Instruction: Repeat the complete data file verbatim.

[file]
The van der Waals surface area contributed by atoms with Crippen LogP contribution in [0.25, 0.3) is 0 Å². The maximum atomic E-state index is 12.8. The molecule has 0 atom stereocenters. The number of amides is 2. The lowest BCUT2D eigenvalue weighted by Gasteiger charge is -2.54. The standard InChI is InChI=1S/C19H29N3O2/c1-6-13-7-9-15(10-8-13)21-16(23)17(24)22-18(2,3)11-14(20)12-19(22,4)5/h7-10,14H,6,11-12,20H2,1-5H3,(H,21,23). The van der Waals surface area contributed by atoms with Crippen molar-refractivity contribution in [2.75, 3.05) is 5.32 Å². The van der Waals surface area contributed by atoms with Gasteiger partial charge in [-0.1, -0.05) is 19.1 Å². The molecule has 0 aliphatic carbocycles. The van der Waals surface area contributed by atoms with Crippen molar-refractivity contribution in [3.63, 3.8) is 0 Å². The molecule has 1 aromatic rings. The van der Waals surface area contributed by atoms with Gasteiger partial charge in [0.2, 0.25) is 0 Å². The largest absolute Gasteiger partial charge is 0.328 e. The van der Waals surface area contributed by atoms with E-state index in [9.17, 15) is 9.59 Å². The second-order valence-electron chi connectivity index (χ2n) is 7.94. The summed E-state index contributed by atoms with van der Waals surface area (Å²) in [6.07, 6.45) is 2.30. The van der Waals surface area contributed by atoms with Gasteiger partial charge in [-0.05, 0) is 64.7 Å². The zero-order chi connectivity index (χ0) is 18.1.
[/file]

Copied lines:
The van der Waals surface area contributed by atoms with Crippen LogP contribution in [0.25, 0.3) is 0 Å². The maximum atomic E-state index is 12.8. The molecule has 0 atom stereocenters. The number of amides is 2. The lowest BCUT2D eigenvalue weighted by Gasteiger charge is -2.54. The standard InChI is InChI=1S/C19H29N3O2/c1-6-13-7-9-15(10-8-13)21-16(23)17(24)22-18(2,3)11-14(20)12-19(22,4)5/h7-10,14H,6,11-12,20H2,1-5H3,(H,21,23). The van der Waals surface area contributed by atoms with Crippen molar-refractivity contribution in [2.75, 3.05) is 5.32 Å². The van der Waals surface area contributed by atoms with Gasteiger partial charge in [-0.1, -0.05) is 19.1 Å². The molecule has 0 aliphatic carbocycles. The van der Waals surface area contributed by atoms with Crippen molar-refractivity contribution in [3.63, 3.8) is 0 Å². The molecule has 1 aromatic rings. The van der Waals surface area contributed by atoms with Gasteiger partial charge in [0.2, 0.25) is 0 Å². The largest absolute Gasteiger partial charge is 0.328 e. The van der Waals surface area contributed by atoms with E-state index in [9.17, 15) is 9.59 Å². The second-order valence-electron chi connectivity index (χ2n) is 7.94. The summed E-state index contributed by atoms with van der Waals surface area (Å²) in [6.07, 6.45) is 2.30. The van der Waals surface area contributed by atoms with Gasteiger partial charge in [-0.05, 0) is 64.7 Å². The zero-order chi connectivity index (χ0) is 18.1.